CVD News Watch, July 17

July 17, 2009 by  

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worldnews1Costs, valves, and tablet. Here are your hearty news for this weekend.

CVD cost watch

Use and costs of cardiovascular drugs escalating in Canada
The law of supply and demand is playing tricks with consumers in the Canada. Or is it the pharmaceutical industry? A study reports that the use of cardiovascular medications in Canada has been increasing during the past ten years. The most popular drugs are statins, angiotensin receptor blockers (ARBs), and ACE inhibitors. During the said decade, the costs of the medications increased more than 200%!
According to lead researcher Dr Cynthia Jackevicius “This rapid escalation of costs for cardiovascular drugs threatens the sustainability of public drug-insurance programs. Increases of this magnitude over such a relatively short period deserve further scrutiny.”

CVD clinical trial watch

ARBITER-6 HALTS stopped early: Safety not an issue, but little else known
The clinical trial ARBITER-6 HALTS which compares the effect of ezetimibe with extended-release niacin on carotid intima-media thickness has been stopped prematurely but no detailed explanation except that “it was not stopped due to safety concerns.”

CVD implant watch

Surgeons report “alarmingly early stenosis” with porcine heart valve; manufacturer assures safety, efficacy
It’s the doctor’s word against the manufacturer’s. Who do we believe? A group of heart surgeons report that patients implanted with the Mosaic bioprosthetic valve in the aortic position are suffering from “alarmingly early stenosis”. Mosaic is a 3rd generation porcine heart valve manufactured by Medtronic, and is supposedly durable for 10 to 15 years. Several surgeons, however, led by Dr Jennifer S Lawton of the Washington University School of Medicine, have observed a surprisingly high incidence of early stenosis. Of the122 patients who received the implant, four cases of severe stenosis occurred which required valve replacement just three to 44 months after implantation. Dr Jeff Tyner of Scripps Clinic, La Jolla, CA commented to heartwire that Lawton et al’s report was “not enough to condemn the Mosaic, although it’s a possible problem that you’d want to track.”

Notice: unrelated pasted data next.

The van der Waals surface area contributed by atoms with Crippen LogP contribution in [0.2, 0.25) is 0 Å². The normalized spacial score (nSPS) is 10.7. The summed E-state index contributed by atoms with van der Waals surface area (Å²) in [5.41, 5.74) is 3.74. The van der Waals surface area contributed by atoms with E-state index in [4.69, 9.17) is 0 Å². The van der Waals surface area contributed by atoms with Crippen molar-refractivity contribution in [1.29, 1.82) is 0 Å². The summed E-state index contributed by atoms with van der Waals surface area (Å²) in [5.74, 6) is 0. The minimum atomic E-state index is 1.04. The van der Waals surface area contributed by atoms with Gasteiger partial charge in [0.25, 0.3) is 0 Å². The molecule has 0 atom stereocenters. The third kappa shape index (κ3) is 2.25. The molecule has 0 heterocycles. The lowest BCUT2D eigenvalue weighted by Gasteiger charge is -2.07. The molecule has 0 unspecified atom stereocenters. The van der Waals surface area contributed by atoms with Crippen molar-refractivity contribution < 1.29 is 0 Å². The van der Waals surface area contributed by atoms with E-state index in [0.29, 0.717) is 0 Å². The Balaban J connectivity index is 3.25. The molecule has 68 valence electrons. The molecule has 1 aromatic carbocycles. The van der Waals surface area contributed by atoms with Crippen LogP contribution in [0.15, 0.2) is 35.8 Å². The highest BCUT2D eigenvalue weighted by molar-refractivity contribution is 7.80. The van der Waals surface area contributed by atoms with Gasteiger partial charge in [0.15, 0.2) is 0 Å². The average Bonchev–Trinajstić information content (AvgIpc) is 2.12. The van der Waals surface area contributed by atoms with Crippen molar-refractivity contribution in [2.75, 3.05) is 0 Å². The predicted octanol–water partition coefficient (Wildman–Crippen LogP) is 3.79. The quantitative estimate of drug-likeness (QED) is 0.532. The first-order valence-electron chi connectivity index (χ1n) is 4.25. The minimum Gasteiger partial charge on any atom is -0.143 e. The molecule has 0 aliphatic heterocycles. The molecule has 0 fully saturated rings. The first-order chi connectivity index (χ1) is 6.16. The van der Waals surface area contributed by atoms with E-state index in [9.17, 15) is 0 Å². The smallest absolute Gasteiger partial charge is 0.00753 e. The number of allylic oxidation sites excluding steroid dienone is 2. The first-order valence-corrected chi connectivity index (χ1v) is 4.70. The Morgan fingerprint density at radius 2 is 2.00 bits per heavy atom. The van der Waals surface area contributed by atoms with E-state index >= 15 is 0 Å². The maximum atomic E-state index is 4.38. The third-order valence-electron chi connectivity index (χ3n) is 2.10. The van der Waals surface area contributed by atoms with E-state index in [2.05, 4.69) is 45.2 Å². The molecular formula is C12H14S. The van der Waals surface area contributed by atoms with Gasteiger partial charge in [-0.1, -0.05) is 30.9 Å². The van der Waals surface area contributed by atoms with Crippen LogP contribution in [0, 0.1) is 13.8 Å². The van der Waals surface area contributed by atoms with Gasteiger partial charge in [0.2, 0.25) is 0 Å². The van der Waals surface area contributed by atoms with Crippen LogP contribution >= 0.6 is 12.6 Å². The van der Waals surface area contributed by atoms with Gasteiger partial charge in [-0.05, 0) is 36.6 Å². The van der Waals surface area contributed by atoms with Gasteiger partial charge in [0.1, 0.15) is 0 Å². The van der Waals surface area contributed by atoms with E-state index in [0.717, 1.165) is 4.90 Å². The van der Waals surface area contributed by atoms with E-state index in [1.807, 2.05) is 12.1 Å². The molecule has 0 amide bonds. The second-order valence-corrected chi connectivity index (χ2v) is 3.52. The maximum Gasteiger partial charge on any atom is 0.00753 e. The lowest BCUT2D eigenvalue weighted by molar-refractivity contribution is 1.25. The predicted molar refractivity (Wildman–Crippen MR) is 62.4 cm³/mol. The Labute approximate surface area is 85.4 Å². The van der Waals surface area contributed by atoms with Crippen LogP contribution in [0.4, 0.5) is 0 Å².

An official statement from Medtronic states that “We are committed to the highest possible product reliability and quality for physicians and patients. Medtronic stands behind its conviction that the Mosaic valve is a safe and efficacious product for patients.”

CVD drug watch

FDA Approves Effient to Reduce the Risk of Heart Attack in Angioplasty Patients
The US FDA the blood-thinning agent prasugel (Effient tablets) for the prevention of blood clot formation in patients who undergo angioplasty. Angioplasty is a popular procedure in unblocking clogged coronary arteries.
During an angioplasty, a balloon is used to open the artery that has been narrowed by atherosclerotic plaque.Often, a tiny wire mesh scaffold (stent) is inserted into the blood vessel to help keep the artery open after the procedure. Platelets in the blood can clump around the procedure site, causing clots that can lead to heart attack, stroke, and death.

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NOTE: The contents in this blog are for informational purposes only, and should not be construed as medical advice, diagnosis, treatment or a substitute for professional care. Always seek the advice of your physician or other qualified health professional before making changes to any existing treatment or program. Some of the information presented in this blog may already be out of date.

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